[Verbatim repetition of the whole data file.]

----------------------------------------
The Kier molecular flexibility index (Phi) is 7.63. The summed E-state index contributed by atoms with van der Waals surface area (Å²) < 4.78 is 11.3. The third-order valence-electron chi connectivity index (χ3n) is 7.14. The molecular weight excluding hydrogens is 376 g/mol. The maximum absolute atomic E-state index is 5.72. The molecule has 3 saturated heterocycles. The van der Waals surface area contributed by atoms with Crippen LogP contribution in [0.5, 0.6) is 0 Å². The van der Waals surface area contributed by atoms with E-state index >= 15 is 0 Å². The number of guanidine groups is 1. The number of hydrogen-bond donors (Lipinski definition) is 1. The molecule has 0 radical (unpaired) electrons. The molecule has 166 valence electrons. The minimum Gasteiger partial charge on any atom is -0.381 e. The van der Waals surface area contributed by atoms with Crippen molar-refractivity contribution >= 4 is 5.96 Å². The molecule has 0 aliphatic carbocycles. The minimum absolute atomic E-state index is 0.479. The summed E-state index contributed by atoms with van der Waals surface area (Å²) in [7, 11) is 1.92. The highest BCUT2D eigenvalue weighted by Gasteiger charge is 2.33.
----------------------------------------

The Kier molecular flexibility index (Phi) is 7.63. The summed E-state index contributed by atoms with van der Waals surface area (Å²) < 4.78 is 11.3. The third-order valence-electron chi connectivity index (χ3n) is 7.14. The molecular weight excluding hydrogens is 376 g/mol. The maximum absolute atomic E-state index is 5.72. The molecule has 3 saturated heterocycles. The van der Waals surface area contributed by atoms with Crippen LogP contribution in [0.5, 0.6) is 0 Å². The van der Waals surface area contributed by atoms with E-state index >= 15 is 0 Å². The number of guanidine groups is 1. The number of hydrogen-bond donors (Lipinski definition) is 1. The molecule has 0 radical (unpaired) electrons. The molecule has 166 valence electrons. The minimum Gasteiger partial charge on any atom is -0.381 e. The van der Waals surface area contributed by atoms with Crippen molar-refractivity contribution >= 4 is 5.96 Å². The molecule has 0 aliphatic carbocycles. The minimum absolute atomic E-state index is 0.479. The summed E-state index contributed by atoms with van der Waals surface area (Å²) in [7, 11) is 1.92. The highest BCUT2D eigenvalue weighted by Gasteiger charge is 2.33.